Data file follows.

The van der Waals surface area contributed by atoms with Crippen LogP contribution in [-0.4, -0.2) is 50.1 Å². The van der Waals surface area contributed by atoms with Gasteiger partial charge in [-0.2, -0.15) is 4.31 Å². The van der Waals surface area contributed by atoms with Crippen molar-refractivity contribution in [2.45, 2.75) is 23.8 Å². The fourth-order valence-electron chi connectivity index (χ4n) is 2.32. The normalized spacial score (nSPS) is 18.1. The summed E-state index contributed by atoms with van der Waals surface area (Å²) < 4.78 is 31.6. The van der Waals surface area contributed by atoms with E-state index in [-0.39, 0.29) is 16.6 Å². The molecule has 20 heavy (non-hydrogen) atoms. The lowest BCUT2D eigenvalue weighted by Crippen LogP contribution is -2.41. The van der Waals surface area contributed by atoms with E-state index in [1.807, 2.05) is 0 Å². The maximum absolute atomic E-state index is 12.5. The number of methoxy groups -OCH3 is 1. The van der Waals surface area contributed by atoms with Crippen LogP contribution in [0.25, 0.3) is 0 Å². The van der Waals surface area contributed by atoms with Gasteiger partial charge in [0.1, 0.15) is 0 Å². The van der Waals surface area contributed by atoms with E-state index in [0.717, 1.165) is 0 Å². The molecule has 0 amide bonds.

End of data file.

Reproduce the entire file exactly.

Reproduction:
The van der Waals surface area contributed by atoms with Crippen LogP contribution in [-0.4, -0.2) is 50.1 Å². The van der Waals surface area contributed by atoms with Gasteiger partial charge in [-0.2, -0.15) is 4.31 Å². The van der Waals surface area contributed by atoms with Crippen molar-refractivity contribution in [2.45, 2.75) is 23.8 Å². The fourth-order valence-electron chi connectivity index (χ4n) is 2.32. The normalized spacial score (nSPS) is 18.1. The summed E-state index contributed by atoms with van der Waals surface area (Å²) < 4.78 is 31.6. The van der Waals surface area contributed by atoms with E-state index in [-0.39, 0.29) is 16.6 Å². The molecule has 20 heavy (non-hydrogen) atoms. The lowest BCUT2D eigenvalue weighted by Crippen LogP contribution is -2.41. The van der Waals surface area contributed by atoms with E-state index in [1.807, 2.05) is 0 Å². The maximum absolute atomic E-state index is 12.5. The number of methoxy groups -OCH3 is 1. The van der Waals surface area contributed by atoms with Crippen LogP contribution in [0.25, 0.3) is 0 Å². The van der Waals surface area contributed by atoms with Gasteiger partial charge in [0.1, 0.15) is 0 Å². The van der Waals surface area contributed by atoms with E-state index in [0.717, 1.165) is 0 Å². The molecule has 0 amide bonds.